31 July 2019

Today in Mystery History: July 31


by Robert Lopresti

This is the third installment in my occasional stroll through the calendar.  Enjoy.

July 31, 1904.  David Dresser was born on this date.  You probably remember him as Brett Halliday, the creator of Miami private eye Mike Shayne.  His first novel was rejected more than 20 times, but he went on to write 30 books, which were adapted for radio, TV, and a series of movies.  He stopped writing in 1958 but authors labelled "Brett Halliday" went on to write many more books about Shayne.  Until I was researching this I had no idea that the excellent movie Kiss Kiss Bang Bang was inspired by one of his books.

July 31, 1930.  The Detective Story Magazine Hour began broadcasting on radio today. This is mainly significant because of the show's announcer, a sinister presence played by an actor whose identity was kept firmly hidden.  He was known only as The Shadow and proved so popular that he spawned his own show, a magazine, and tons of novels written by Walter B. Gibson.  Bwaa ha ha!

July 31, 1940.  The British magazine The Sketch published "The Case of the Drunken Socrates" on this date.  It was part of a series of stories about a Czech refugee detective which Eric Ambler wrote while waiting to be drafted into the army. (Notice the title of the book that collected the tales.)  Of course, Ambler was much better known for his espionage thrillers.

July 31, 1948.  The issue of Saturday Evening Post with this date featured the first installment of The D.A. Takes A Chance, the next to last novel Erle Stanley Gardner wrote about district attorney Doug Selby.  Alas, the prosecutor was never as popular as that other lawyer Gardner created, the defense attorney whose clients always turned out to be innocent.

July 31, 1951.  On this date Mr. and Mrs. Rackell came to Nero Wolfe to seek the murderer of their nephew.  "Home to Roost" is probably the high point of Rex Stout's literary attacks on American Communists.  You can find it in his collection Triple Jeopardy.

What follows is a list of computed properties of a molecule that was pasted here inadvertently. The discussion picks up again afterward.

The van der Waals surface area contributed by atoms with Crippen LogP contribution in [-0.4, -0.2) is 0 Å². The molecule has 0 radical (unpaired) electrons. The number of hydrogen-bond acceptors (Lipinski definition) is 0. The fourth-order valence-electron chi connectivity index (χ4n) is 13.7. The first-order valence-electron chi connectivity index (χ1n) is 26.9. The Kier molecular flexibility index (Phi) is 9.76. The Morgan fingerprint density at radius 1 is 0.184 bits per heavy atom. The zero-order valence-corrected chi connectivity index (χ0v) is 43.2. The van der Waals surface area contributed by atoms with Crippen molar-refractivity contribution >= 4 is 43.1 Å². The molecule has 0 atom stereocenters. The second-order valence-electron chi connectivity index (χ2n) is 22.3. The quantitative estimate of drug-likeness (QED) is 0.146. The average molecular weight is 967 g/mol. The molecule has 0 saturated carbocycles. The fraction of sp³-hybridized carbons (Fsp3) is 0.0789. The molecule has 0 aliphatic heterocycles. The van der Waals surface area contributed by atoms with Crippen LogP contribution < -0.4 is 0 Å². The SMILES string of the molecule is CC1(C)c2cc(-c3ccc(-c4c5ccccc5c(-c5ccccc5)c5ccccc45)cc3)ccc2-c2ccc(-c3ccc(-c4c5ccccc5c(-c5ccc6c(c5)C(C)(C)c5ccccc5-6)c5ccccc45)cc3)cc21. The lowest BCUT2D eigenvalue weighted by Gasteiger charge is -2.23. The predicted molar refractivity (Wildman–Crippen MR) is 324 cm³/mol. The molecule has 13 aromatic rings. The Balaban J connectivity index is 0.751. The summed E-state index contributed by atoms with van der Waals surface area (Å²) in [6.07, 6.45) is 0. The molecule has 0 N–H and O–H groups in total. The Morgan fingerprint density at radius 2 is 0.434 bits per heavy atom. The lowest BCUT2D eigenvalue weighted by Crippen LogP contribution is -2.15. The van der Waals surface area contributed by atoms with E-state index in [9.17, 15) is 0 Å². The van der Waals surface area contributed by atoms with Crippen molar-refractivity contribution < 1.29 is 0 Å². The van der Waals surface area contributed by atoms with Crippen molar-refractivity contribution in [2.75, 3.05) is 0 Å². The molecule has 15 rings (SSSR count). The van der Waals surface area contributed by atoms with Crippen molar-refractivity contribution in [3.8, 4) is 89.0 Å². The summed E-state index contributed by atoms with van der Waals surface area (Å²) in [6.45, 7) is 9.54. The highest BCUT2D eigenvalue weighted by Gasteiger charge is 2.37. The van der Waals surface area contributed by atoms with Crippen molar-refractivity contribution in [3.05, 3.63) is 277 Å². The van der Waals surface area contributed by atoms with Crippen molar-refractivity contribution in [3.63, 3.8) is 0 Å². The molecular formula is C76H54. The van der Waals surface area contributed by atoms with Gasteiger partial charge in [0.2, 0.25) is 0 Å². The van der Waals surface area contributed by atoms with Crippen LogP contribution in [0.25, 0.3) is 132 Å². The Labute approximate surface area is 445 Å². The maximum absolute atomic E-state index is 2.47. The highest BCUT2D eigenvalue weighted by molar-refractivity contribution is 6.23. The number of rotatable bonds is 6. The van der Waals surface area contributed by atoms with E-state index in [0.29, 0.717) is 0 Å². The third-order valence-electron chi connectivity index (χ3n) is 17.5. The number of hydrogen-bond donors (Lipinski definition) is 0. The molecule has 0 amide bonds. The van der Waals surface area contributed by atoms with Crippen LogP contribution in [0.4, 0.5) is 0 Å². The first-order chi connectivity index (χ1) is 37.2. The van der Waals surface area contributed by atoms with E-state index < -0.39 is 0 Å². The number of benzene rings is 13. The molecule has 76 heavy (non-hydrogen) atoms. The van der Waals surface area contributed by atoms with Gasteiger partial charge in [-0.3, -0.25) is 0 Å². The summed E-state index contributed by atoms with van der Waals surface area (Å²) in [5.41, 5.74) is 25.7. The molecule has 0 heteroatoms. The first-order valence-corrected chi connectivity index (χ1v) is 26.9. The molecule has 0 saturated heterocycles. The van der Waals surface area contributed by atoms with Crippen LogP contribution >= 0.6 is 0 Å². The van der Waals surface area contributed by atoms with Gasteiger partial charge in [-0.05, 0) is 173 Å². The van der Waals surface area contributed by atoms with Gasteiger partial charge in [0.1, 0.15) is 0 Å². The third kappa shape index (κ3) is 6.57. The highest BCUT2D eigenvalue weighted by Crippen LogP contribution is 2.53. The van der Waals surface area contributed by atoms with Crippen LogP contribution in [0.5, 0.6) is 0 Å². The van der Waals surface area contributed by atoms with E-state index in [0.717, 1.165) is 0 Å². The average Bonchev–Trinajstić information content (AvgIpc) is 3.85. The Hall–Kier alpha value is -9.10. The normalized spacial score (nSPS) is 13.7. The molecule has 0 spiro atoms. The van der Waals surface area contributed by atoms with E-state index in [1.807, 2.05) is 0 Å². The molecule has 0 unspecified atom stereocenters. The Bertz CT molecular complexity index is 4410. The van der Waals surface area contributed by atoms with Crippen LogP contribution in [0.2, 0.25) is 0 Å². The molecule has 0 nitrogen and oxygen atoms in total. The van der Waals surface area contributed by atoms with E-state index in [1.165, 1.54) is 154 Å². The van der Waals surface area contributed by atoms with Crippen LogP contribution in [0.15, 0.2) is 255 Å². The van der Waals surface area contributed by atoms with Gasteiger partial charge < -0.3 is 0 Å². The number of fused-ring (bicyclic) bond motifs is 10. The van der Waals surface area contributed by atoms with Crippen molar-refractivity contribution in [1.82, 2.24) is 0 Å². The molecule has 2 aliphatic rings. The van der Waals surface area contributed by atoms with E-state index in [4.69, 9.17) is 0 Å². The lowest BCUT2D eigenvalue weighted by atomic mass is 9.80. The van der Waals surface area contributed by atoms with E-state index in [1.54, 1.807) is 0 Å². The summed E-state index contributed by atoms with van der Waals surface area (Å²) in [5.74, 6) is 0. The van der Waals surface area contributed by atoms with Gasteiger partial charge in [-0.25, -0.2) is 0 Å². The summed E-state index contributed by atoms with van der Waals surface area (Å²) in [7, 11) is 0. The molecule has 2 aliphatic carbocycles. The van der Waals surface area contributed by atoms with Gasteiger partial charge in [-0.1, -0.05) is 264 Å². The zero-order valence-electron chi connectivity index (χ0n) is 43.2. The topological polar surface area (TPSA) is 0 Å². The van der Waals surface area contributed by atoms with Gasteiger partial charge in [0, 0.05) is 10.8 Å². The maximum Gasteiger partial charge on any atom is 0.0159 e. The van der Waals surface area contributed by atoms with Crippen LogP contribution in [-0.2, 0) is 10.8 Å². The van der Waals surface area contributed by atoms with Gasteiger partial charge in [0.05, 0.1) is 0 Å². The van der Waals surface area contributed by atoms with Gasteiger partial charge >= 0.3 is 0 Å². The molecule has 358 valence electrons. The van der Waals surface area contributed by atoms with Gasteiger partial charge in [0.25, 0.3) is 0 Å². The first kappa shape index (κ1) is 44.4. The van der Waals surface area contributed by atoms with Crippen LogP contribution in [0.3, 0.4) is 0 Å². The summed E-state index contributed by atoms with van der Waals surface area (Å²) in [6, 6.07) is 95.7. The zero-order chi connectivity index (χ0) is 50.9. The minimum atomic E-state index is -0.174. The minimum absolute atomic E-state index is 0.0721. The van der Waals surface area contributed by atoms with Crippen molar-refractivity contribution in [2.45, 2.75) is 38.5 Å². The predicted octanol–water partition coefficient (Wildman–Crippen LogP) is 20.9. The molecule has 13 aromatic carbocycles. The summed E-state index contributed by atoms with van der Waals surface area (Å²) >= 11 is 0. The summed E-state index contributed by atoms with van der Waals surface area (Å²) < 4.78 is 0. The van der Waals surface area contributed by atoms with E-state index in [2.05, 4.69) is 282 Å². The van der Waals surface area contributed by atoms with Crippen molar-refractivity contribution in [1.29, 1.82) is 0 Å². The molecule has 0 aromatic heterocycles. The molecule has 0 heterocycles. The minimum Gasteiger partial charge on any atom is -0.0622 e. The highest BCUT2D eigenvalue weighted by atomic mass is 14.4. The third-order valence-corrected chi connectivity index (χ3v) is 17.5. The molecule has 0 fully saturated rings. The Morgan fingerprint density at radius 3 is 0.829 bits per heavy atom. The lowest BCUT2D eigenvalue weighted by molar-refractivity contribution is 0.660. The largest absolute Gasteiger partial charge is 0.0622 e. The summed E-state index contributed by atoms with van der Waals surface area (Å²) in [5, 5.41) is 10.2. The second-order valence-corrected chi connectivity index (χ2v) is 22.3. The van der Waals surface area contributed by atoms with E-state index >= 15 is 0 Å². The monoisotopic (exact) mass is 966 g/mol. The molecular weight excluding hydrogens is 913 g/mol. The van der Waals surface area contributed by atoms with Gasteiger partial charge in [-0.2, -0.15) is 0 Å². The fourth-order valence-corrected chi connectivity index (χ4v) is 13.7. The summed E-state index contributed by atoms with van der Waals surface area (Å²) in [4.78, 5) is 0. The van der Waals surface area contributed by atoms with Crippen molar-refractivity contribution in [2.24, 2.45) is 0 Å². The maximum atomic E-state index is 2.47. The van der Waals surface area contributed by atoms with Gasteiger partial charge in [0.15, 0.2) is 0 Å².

July 31, 1975.  On this date the movie Bank Shot was released.  It starred George C. Scott in the unlikely role of Donald E. Westlake's hapless burglar John Dortmunder.  (Okay, his name was changed to protect the guilty.)    

 July 31, 1986.  Stanley Ellin died on this date.  He was one of the greatest author's of mystery short stories ever.  If you don't believe me, try "The Specialty of the House," "The Payoff," or "You Can't be a Little Girl All Your Life."

July 31, 2001. This date saw the publication of Nightmare in Shining Armor, part of Tamar Myers' series about a shop called the Den of Antiquity.  I haven't read it, but I'm guessing it's a cozy.

8 comments:

Paul D. Marks said...

Seems like a pretty good day in Mystery History, Rob.

Don Coffin said...

So David Dresser a/k/a Brett Halliday stopped writing when he was 54 (apparently, according to Wikipedie, Bill Pronzini was one of the people who wrote the later "Mike Shayne books). What did he do for the next 19 years? (He died, it seems, on my 29th birthday.)

Lawrence Maddox said...

Another excellent installment, Rob. This one includes some personal favorites of mine, including Eric Ambler and The Bank Shot. The Bank Shot is a forgotten 70s gem not loved by the critics. I think it’s a riot.

Anonymous said...

Bravo on another great Mystery History post. I love these! Did you know that the slightly more recent film "The Nice Guys" (written & directed by "Kiss Kiss, Bang Bang" writer/director Shane Black) was also based on another Brett Halliday novel: Blue Murder? Check that one out if you haven't already seen it (book and film). Fun stuff!
-Bob D.

DoolinDalton said...

"Kiss Kiss Bang Bang" is an unfairly overlooked film, especially in light of the fact that it's clearly a love letter on Shane Black's part to Brett Halliday. Downey was juuust coming into his own after his (hopefully) final stint in rehab, Val Kilmer showed why we had loved him for two decades up to this point (and not so much since) and, well, Michelle Monaghan, ladies and gentlemen. She is right up there with Lynn Collins among my list of actors whose careers ought to be bigger deals. GREAT movie.

And thanks for the heads' up on Ambler's short story collection. I'm a big Ambler fan (especially A COFFIN FOR DIMITRIOS and JOURNEY INTO FEAR) and love well-done short stories, so win-win!

Lastly, I'd never heard of BANK SHOT. Is it worth a look?

Brian

Anonymous said...

Spellcheck please. Author Tamar Myers (no A at the end)

Leigh Lundin said...

I love these, Rob!

Robert Lopresti said...

THanks for the comments, all. Anon, the A has beenr emoved. Yes, KISS KISS BANG BANG is a god movie. UNfortunately I don't think BANK SHOT is. (Sorry, Larry.) Val Kilmer as the gay private eye is the highlight of KKBB. I will have to try TNE NICE GUYS.